VT women's Basketball vs. UVA

Aisha Sheppard (2) celebrates a basket as time runs out in the third quarter, Feb. 23, 2020.

With its 70-53 loss on the road against No. 5 Louisville on Sunday, Virginia Tech’s regular season has officially come to a close, and despite the 17-point loss, it’s hard not to think of this season as a massive success for the women’s basketball program.

Sitting at 21-8 (11-7 ACC), the Hokies have put together one of the most balanced squads in school history, and one that is very much on its way to the school’s first NCAA Tournament appearance since 2006. Even better, it will be the team’s first season over .500 in conference play since the 2003-04 season when they finished 10-6 in the school’s final season in the Big East.

But before even thinking about the NCAA Tournament, where Tech is projected as a seven-seed according to Charlie Creme’s Bracketology predictions, head coach Kenny Brooks’ team first needs to go through the ACC Tournament in Greensboro, North Carolina. Now a five-seed in the tournament after dropping the season finale, the Hokies will be getting a first-round bye while they await the result of the 12- and 13-seed first round matchup between North Carolina and Wake Forest.

So just how far can this team go?

According to their ACC resume, a deep run doesn’t seem likely for the Hokies. Against teams with a conference record that’s .500 or better, they have just a 3-6 record, and against teams in the top-4, they’re only 1-5, with the only win coming against Duke in their home finale on Feb. 27.

However, that doesn’t mean they don’t have a chance. Underestimating a team this skilled would be undermining an entire season of statement wins and incredible individual performances. This is a team that consists of impact players like Freshman of the Year-candidate Elizabeth Kitley, who is first in field goal percentage and blocks per game among freshmen in the ACC, and Aisha Sheppard, who has continued to build her already historic career as a Hokie by scoring over 1,000 career points in a season where she’s improved in nearly every statistical category.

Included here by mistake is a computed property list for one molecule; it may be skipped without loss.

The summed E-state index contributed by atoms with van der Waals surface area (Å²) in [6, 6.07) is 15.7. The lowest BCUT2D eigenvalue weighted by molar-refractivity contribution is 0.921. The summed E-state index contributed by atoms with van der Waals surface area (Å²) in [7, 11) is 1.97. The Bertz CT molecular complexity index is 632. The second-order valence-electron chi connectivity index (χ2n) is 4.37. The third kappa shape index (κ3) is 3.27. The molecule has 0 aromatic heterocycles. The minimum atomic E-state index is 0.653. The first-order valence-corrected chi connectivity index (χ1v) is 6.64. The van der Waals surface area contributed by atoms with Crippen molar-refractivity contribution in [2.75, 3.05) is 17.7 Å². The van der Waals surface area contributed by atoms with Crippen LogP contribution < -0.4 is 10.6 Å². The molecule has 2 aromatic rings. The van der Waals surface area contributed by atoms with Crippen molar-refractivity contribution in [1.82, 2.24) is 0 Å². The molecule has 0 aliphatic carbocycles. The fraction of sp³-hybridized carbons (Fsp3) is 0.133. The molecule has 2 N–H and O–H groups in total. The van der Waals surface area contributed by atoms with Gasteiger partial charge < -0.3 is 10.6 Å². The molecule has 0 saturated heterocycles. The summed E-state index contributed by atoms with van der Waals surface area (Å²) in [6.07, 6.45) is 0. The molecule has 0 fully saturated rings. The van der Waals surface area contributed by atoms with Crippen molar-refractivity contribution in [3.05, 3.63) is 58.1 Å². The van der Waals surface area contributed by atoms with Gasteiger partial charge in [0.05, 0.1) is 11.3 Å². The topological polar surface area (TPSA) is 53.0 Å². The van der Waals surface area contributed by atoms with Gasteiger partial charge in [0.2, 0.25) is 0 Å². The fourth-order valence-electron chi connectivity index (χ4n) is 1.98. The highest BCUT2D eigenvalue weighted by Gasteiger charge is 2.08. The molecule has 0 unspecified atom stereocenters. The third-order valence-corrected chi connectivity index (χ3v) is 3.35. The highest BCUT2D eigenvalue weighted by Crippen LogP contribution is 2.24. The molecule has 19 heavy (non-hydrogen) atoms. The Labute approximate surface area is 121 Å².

Beyond those two, the Hokies roster consists of a handful of skilled role players that have proven capable of taking control of games if Kitley and Sheppard are being neutralized. There’s Dara Mabrey, who behind Sheppard, has proven to be a deadly shooter around the perimeter, and Trinity Baptiste, who’s mid-range jumper and inside scoring ability has been a perfect compliment to Kitley’s post-game prowess.

We also can’t forget about Taja Cole, a player who’s pass-first skillset has been crucial to the team’s balanced scoring this season. Virginia Tech hasn’t had a player so deftly able to find an open shooter, and her ability to punish teams that are slow on the fast break has been huge for the team.

The fact of the matter is, this team has a ton of potential to make a deep run if they play up to that level, even if they’ve struggled against the top teams of the conference. It’s clear this team enjoys playing together; you can see that especially in their post-game interviews, and if chemistry alone won championships, this team would be the favorite, but in a conference as deep as the ACC, they’ll have their hands full with some truly fantastic teams (see: Louisville). One thing’s for sure, coach Brooks’ team has proven this season that they won’t go down easy, and that this is just another test on the road toward the NCAA Tournament.

Sports Editor

Robby Fletcher is a Junior Multimedia Journalism major with interests in sports, food, big words and movies. He really wants you to read his work.

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